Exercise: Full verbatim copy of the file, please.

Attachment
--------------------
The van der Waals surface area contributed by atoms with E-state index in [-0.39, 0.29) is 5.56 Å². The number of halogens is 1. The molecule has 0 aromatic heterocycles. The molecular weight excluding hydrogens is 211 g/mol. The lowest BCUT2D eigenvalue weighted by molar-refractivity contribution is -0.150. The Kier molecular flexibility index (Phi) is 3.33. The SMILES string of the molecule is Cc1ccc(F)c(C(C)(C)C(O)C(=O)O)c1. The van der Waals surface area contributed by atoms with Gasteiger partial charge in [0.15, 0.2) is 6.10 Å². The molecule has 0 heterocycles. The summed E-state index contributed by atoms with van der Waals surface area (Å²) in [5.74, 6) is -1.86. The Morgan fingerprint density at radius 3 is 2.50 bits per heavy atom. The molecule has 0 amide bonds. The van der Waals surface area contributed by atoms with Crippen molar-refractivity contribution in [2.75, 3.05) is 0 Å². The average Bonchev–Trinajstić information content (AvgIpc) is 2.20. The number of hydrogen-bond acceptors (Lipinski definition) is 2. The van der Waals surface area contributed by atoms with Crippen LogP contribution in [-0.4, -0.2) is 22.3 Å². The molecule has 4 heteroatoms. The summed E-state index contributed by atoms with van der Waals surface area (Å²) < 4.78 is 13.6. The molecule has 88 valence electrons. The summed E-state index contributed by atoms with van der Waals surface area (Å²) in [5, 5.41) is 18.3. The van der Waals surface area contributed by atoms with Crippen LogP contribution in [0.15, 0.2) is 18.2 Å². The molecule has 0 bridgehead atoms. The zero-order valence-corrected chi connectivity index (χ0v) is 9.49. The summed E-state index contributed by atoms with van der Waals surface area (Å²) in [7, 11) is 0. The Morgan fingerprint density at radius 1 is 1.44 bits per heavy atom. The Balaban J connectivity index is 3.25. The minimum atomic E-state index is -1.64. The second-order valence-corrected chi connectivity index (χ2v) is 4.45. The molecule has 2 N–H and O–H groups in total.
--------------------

The van der Waals surface area contributed by atoms with E-state index in [-0.39, 0.29) is 5.56 Å². The number of halogens is 1. The molecule has 0 aromatic heterocycles. The molecular weight excluding hydrogens is 211 g/mol. The lowest BCUT2D eigenvalue weighted by molar-refractivity contribution is -0.150. The Kier molecular flexibility index (Phi) is 3.33. The SMILES string of the molecule is Cc1ccc(F)c(C(C)(C)C(O)C(=O)O)c1. The van der Waals surface area contributed by atoms with Gasteiger partial charge in [0.15, 0.2) is 6.10 Å². The molecule has 0 heterocycles. The summed E-state index contributed by atoms with van der Waals surface area (Å²) in [5.74, 6) is -1.86. The Morgan fingerprint density at radius 3 is 2.50 bits per heavy atom. The molecule has 0 amide bonds. The van der Waals surface area contributed by atoms with Crippen molar-refractivity contribution in [2.75, 3.05) is 0 Å². The average Bonchev–Trinajstić information content (AvgIpc) is 2.20. The number of hydrogen-bond acceptors (Lipinski definition) is 2. The van der Waals surface area contributed by atoms with Crippen LogP contribution in [-0.4, -0.2) is 22.3 Å². The molecule has 4 heteroatoms. The summed E-state index contributed by atoms with van der Waals surface area (Å²) < 4.78 is 13.6. The molecule has 88 valence electrons. The summed E-state index contributed by atoms with van der Waals surface area (Å²) in [5, 5.41) is 18.3. The van der Waals surface area contributed by atoms with Crippen LogP contribution in [0.15, 0.2) is 18.2 Å². The molecule has 0 bridgehead atoms. The zero-order valence-corrected chi connectivity index (χ0v) is 9.49. The summed E-state index contributed by atoms with van der Waals surface area (Å²) in [7, 11) is 0. The Morgan fingerprint density at radius 1 is 1.44 bits per heavy atom. The Balaban J connectivity index is 3.25. The minimum atomic E-state index is -1.64. The second-order valence-corrected chi connectivity index (χ2v) is 4.45. The molecule has 2 N–H and O–H groups in total.